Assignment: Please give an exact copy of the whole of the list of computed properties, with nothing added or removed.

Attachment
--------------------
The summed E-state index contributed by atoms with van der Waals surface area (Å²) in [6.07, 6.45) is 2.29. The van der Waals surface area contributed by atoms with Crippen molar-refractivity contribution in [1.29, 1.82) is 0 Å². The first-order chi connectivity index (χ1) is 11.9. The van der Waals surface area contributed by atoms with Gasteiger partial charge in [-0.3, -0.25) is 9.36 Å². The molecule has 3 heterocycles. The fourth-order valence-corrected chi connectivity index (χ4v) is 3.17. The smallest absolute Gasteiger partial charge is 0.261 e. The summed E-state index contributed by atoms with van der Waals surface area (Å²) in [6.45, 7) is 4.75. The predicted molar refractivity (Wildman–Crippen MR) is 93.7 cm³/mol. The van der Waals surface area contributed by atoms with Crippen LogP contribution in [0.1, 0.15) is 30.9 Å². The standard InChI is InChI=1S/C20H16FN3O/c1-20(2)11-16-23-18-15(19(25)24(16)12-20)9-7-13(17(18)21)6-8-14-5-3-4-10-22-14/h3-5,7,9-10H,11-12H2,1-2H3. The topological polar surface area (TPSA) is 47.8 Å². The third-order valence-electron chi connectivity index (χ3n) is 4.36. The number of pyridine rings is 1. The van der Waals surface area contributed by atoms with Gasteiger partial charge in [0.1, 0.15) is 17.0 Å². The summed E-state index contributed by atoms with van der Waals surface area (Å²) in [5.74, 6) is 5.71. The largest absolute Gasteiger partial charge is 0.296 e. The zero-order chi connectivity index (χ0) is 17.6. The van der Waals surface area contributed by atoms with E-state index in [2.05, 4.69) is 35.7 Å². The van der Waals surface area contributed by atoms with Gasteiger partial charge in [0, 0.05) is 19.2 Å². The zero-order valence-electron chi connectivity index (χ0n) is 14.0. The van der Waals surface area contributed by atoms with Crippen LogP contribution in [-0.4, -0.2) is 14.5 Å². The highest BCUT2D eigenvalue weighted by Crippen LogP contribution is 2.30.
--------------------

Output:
The summed E-state index contributed by atoms with van der Waals surface area (Å²) in [6.07, 6.45) is 2.29. The van der Waals surface area contributed by atoms with Crippen molar-refractivity contribution in [1.29, 1.82) is 0 Å². The first-order chi connectivity index (χ1) is 11.9. The van der Waals surface area contributed by atoms with Gasteiger partial charge in [-0.3, -0.25) is 9.36 Å². The molecule has 3 heterocycles. The fourth-order valence-corrected chi connectivity index (χ4v) is 3.17. The smallest absolute Gasteiger partial charge is 0.261 e. The summed E-state index contributed by atoms with van der Waals surface area (Å²) in [6.45, 7) is 4.75. The predicted molar refractivity (Wildman–Crippen MR) is 93.7 cm³/mol. The van der Waals surface area contributed by atoms with Crippen LogP contribution in [0.1, 0.15) is 30.9 Å². The standard InChI is InChI=1S/C20H16FN3O/c1-20(2)11-16-23-18-15(19(25)24(16)12-20)9-7-13(17(18)21)6-8-14-5-3-4-10-22-14/h3-5,7,9-10H,11-12H2,1-2H3. The topological polar surface area (TPSA) is 47.8 Å². The third-order valence-electron chi connectivity index (χ3n) is 4.36. The number of pyridine rings is 1. The van der Waals surface area contributed by atoms with Gasteiger partial charge in [0.1, 0.15) is 17.0 Å². The summed E-state index contributed by atoms with van der Waals surface area (Å²) in [5.74, 6) is 5.71. The largest absolute Gasteiger partial charge is 0.296 e. The zero-order chi connectivity index (χ0) is 17.6. The van der Waals surface area contributed by atoms with E-state index in [2.05, 4.69) is 35.7 Å². The van der Waals surface area contributed by atoms with Gasteiger partial charge in [0, 0.05) is 19.2 Å². The zero-order valence-electron chi connectivity index (χ0n) is 14.0. The van der Waals surface area contributed by atoms with Crippen LogP contribution in [-0.4, -0.2) is 14.5 Å². The highest BCUT2D eigenvalue weighted by Crippen LogP contribution is 2.30.